When Sarah Palin, during the post Iowa media spin fest, warned GOP leaders to not "marginalize" the Ron Paul supporters, she was looking ahead to the greatest challenge faced by whoever captures the nomination.
The Republican leaders in DC loathe Ron Paul, and they loathe the thousands of mostly young activists he is bringing into the GOP. Like similar waves of activists in the past the insiders' goal is to see their tide of enthusiasm break and dissipate like foam on a beach.
The insiders that actually run the GOP look nothing like the membership of the GOP. Walk the halls of the Republican National Committee in DC and you will find preppy ladder climbers that shift political philosophy to accommodate whichever boss will bid to pay the most.
These are the shock troops of the K Street lobby crowd more interested in Thursday night's cocktail circuit than a jobless Iowa worker or a small businessman struggling in Nashua, New Hampshire. And the thought of Washington's budget being cut by one trillion dollars as Ron Paul has envisioned chills them to the core.
If government contractors aren't scoring fat contracts, then who will they lobby for? And if whole agencies are shuttered, how will they get a posting as a schedule C government employee with those awesome health, vacation and pension benefits?
For the crowd in DC, the battle for the presidency is more a battle for booty and perks than it is about changing the course of the nation's future. As conservative pundit, Stan Evans famously said, "We came to DC seeing a cesspool and now we have come to understand it is really a hot tub." And DC-based Republicans enjoy the steak dinners, Super Bowl tickets, and foreign trips as much as any Democrats.
They feel threatened by Ron Paul, just as in the past they have felt threatened by Pat Robertson and his unruly evangelicals, Pat Buchannan and his brigades, or even Mike Huckabee and his Christian cohort. As a result of these earlier insurgencies, quietly the GOP has rewritten the delegate selection rules to empower the ruling elite.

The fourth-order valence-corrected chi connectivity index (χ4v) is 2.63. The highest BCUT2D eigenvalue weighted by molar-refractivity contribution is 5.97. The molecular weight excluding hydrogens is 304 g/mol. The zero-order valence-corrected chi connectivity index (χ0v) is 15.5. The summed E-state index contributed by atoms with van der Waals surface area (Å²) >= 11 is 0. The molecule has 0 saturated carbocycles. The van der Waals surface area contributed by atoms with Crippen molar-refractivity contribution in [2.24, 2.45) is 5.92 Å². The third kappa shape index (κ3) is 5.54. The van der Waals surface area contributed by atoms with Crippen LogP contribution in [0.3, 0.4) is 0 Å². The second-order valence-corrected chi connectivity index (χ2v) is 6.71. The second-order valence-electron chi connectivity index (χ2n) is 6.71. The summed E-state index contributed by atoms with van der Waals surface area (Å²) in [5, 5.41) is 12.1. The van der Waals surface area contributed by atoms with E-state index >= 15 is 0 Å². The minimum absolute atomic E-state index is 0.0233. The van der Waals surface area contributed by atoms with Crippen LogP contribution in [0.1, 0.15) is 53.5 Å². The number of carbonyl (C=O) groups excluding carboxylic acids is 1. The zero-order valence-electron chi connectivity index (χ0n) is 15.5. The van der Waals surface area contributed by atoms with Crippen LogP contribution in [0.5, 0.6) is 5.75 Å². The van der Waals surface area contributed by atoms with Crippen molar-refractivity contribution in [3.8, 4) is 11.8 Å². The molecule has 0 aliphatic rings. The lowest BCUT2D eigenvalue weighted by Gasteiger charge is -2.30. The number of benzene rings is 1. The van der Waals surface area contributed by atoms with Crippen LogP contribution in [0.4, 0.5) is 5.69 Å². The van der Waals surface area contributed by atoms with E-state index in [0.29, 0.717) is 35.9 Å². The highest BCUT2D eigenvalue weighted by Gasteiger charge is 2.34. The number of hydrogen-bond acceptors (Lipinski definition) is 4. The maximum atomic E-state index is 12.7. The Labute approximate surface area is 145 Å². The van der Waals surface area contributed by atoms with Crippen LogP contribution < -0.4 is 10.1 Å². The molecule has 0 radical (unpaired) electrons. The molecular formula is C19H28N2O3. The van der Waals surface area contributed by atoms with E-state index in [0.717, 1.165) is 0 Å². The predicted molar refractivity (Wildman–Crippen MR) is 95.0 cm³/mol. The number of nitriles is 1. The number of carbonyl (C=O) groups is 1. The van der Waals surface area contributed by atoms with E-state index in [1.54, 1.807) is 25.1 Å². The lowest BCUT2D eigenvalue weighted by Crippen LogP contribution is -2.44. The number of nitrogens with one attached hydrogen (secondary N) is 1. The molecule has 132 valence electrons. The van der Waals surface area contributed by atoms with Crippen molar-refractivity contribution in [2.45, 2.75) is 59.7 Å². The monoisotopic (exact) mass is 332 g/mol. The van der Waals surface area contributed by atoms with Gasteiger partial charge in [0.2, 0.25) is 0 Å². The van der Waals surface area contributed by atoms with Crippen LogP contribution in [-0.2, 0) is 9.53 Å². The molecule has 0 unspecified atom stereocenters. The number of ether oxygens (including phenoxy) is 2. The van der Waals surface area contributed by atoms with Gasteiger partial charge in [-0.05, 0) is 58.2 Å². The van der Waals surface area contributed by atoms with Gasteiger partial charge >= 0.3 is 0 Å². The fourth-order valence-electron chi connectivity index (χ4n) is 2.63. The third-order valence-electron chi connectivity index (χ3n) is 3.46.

Prime example is our own home state of Washington. This was the only state carried by Pat Robertson in 1988. This deeply embarrassed the moderate GOP senators and congressmen from Washington. Traditionally Washington had a caucus which elected delegates to a state convention and that convention controlled the national convention delegates and even elected the GOP state chairman. No more. After the Robertson troops denied coveted delegate spots for the DC-based crowd and ruined their chances to party in New Orleans that summer, the rules were changed.
Today, Washington State is buttoned up for whoever is the "mainstream" candidate. And even the state party chairman is now elected by the much more controllable "state central committee." This body is about as democratic as the central committee of the Communist Party in China. By limiting the influence of the hoi polloi, the elites make sure it is nearly impossible for delegates committed to candidates like Ron Paul to get elected.
We give all of this history and background for the purpose of making one simple point: If the dictators that rule the GOP from DC don't watch out they will find that Ron Paul is more than an irritant. They will find that he is the candidate that if he runs, a third party could potentially keep them from beating Obama.
If they exercise the power they hold to freeze these people out, or as Sarah Palin says "marginalize," it will be a mistake the entire country could pay the price for with the re-election of Obama. Instead of trying to limit the participation of the great unwashed, in 2012, Republicans should embrace anyone that will join in the great crusade to unseat Obama. If they give the Paul activists the cold shoulder, they do so at greater risk than we think they understand.
Floyd and Mary Beth Brown are bestselling authors and speakers. To comment on this column, e-mail email@example.com.